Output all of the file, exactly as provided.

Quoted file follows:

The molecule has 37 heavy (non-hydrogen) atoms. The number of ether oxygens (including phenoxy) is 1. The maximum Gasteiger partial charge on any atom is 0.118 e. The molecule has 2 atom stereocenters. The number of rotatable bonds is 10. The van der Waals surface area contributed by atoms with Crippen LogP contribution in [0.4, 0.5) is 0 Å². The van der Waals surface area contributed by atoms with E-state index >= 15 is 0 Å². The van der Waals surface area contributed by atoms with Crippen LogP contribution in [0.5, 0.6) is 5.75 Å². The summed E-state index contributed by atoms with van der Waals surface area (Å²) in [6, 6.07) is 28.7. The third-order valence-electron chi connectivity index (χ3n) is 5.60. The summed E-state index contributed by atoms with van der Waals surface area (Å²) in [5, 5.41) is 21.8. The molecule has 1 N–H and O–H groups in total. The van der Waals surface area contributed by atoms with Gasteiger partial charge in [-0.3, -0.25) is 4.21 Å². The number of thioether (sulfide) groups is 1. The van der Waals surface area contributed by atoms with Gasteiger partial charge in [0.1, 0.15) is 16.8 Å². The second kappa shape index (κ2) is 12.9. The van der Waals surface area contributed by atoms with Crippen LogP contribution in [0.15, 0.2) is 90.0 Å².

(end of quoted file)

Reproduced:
The molecule has 37 heavy (non-hydrogen) atoms. The number of ether oxygens (including phenoxy) is 1. The maximum Gasteiger partial charge on any atom is 0.118 e. The molecule has 2 atom stereocenters. The number of rotatable bonds is 10. The van der Waals surface area contributed by atoms with Crippen LogP contribution in [0.4, 0.5) is 0 Å². The van der Waals surface area contributed by atoms with E-state index >= 15 is 0 Å². The van der Waals surface area contributed by atoms with Crippen LogP contribution in [0.5, 0.6) is 5.75 Å². The summed E-state index contributed by atoms with van der Waals surface area (Å²) in [6, 6.07) is 28.7. The third-order valence-electron chi connectivity index (χ3n) is 5.60. The summed E-state index contributed by atoms with van der Waals surface area (Å²) in [5, 5.41) is 21.8. The molecule has 1 N–H and O–H groups in total. The van der Waals surface area contributed by atoms with Gasteiger partial charge in [-0.3, -0.25) is 4.21 Å². The number of thioether (sulfide) groups is 1. The van der Waals surface area contributed by atoms with Gasteiger partial charge in [0.1, 0.15) is 16.8 Å². The second kappa shape index (κ2) is 12.9. The van der Waals surface area contributed by atoms with Crippen LogP contribution in [0.15, 0.2) is 90.0 Å².